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Article
July 20, 1901

TOTAL EXTIRPATION OF THE THYROID GLAND.

Author Affiliations

Clinical Professor of Otology, Medical Department, University of Buffalo. BUFFALO, N. Y.

JAMA. 1901;XXXVII(3):185-186. doi:10.1001/jama.1901.62470290031002i
Abstract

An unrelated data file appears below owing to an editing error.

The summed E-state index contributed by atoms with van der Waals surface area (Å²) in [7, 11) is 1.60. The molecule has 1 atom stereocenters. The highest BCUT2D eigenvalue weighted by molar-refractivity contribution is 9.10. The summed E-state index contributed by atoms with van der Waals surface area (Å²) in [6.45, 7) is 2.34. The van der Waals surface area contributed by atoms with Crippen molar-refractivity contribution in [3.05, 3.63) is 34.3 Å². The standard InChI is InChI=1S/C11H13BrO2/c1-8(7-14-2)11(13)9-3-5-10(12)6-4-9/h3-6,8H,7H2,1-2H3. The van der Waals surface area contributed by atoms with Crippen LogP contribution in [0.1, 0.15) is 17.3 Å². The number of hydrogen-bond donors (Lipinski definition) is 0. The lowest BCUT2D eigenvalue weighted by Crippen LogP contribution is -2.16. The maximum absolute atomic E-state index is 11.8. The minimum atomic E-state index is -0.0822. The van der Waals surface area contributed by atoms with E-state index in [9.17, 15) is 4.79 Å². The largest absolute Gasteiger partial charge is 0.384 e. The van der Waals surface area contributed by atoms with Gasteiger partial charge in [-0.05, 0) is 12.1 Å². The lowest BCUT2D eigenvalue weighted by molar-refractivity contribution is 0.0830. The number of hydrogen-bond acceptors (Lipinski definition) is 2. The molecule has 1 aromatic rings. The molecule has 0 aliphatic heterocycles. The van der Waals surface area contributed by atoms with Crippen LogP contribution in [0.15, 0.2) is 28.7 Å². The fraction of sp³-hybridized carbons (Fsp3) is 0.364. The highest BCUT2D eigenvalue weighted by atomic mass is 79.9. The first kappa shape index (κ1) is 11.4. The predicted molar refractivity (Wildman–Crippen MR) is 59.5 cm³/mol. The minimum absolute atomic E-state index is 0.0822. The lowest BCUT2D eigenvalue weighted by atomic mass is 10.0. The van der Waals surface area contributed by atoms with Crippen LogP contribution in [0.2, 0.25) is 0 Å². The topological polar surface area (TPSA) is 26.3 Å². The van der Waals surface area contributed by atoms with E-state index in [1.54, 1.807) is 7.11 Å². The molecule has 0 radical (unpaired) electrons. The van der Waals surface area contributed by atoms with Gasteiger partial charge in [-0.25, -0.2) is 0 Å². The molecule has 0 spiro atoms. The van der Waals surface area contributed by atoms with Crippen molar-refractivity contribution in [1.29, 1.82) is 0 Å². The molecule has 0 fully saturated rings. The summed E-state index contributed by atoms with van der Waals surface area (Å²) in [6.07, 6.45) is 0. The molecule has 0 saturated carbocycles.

On Sunday morning, July 15, 1900, I was hurriedly summoned to attend a male, aged 16, and found him breathing heavily while sitting on the edge of a bed. His voice was clear, indicating that the obstruction was below the subglottic region. As he was quite cyanotic, he was placed in a chair with his head tilted back and a 2 per cent. eucain solution injected under the skin. The trachea was easily opened and a silver tube introduced. There was, however, no relief. Then a soft-rubber catheter was run down into the trachea, with instantaneous relief. His heart was in very bad shape, but he was watched closely during the night and strychnin and stimulants were freely administered. I left word that if the patient rallied I would remove the gland causing the obstruction. Next morning, Dr. Bingham, who had the case in charge, telephoned that the boy was

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